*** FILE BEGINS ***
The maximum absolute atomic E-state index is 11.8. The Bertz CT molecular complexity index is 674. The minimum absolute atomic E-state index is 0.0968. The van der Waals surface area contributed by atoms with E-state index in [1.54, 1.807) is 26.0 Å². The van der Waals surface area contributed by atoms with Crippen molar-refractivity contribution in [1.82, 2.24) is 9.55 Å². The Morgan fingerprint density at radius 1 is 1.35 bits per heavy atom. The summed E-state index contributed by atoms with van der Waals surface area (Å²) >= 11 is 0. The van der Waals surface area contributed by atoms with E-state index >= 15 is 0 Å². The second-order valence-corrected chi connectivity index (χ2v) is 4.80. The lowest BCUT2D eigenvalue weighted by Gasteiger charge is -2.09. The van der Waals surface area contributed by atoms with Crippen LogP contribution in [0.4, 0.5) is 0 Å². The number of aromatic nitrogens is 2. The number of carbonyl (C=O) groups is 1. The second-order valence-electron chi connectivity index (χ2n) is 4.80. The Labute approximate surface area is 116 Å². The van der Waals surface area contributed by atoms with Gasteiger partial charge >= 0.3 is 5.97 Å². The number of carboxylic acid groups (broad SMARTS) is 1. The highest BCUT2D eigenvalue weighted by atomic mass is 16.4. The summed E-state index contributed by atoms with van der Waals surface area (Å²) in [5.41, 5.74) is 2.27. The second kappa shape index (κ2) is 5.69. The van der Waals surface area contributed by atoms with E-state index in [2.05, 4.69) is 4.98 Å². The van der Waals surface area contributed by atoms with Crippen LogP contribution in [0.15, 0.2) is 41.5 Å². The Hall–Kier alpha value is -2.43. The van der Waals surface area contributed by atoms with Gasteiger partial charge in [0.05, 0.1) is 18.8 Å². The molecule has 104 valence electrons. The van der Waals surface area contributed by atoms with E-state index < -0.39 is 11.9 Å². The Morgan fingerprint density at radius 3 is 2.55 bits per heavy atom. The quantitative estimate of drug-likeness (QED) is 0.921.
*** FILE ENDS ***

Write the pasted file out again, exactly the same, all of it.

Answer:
The maximum absolute atomic E-state index is 11.8. The Bertz CT molecular complexity index is 674. The minimum absolute atomic E-state index is 0.0968. The van der Waals surface area contributed by atoms with E-state index in [1.54, 1.807) is 26.0 Å². The van der Waals surface area contributed by atoms with Crippen molar-refractivity contribution in [1.82, 2.24) is 9.55 Å². The Morgan fingerprint density at radius 1 is 1.35 bits per heavy atom. The summed E-state index contributed by atoms with van der Waals surface area (Å²) >= 11 is 0. The van der Waals surface area contributed by atoms with E-state index >= 15 is 0 Å². The second-order valence-corrected chi connectivity index (χ2v) is 4.80. The lowest BCUT2D eigenvalue weighted by Gasteiger charge is -2.09. The van der Waals surface area contributed by atoms with Crippen LogP contribution in [0.4, 0.5) is 0 Å². The number of aromatic nitrogens is 2. The number of carbonyl (C=O) groups is 1. The second-order valence-electron chi connectivity index (χ2n) is 4.80. The Labute approximate surface area is 116 Å². The van der Waals surface area contributed by atoms with Gasteiger partial charge >= 0.3 is 5.97 Å². The number of carboxylic acid groups (broad SMARTS) is 1. The highest BCUT2D eigenvalue weighted by atomic mass is 16.4. The summed E-state index contributed by atoms with van der Waals surface area (Å²) in [5.41, 5.74) is 2.27. The second kappa shape index (κ2) is 5.69. The van der Waals surface area contributed by atoms with E-state index in [2.05, 4.69) is 4.98 Å². The van der Waals surface area contributed by atoms with Crippen LogP contribution in [0.15, 0.2) is 41.5 Å². The Hall–Kier alpha value is -2.43. The van der Waals surface area contributed by atoms with Gasteiger partial charge in [0.05, 0.1) is 18.8 Å². The molecule has 104 valence electrons. The van der Waals surface area contributed by atoms with E-state index < -0.39 is 11.9 Å². The Morgan fingerprint density at radius 3 is 2.55 bits per heavy atom. The quantitative estimate of drug-likeness (QED) is 0.921.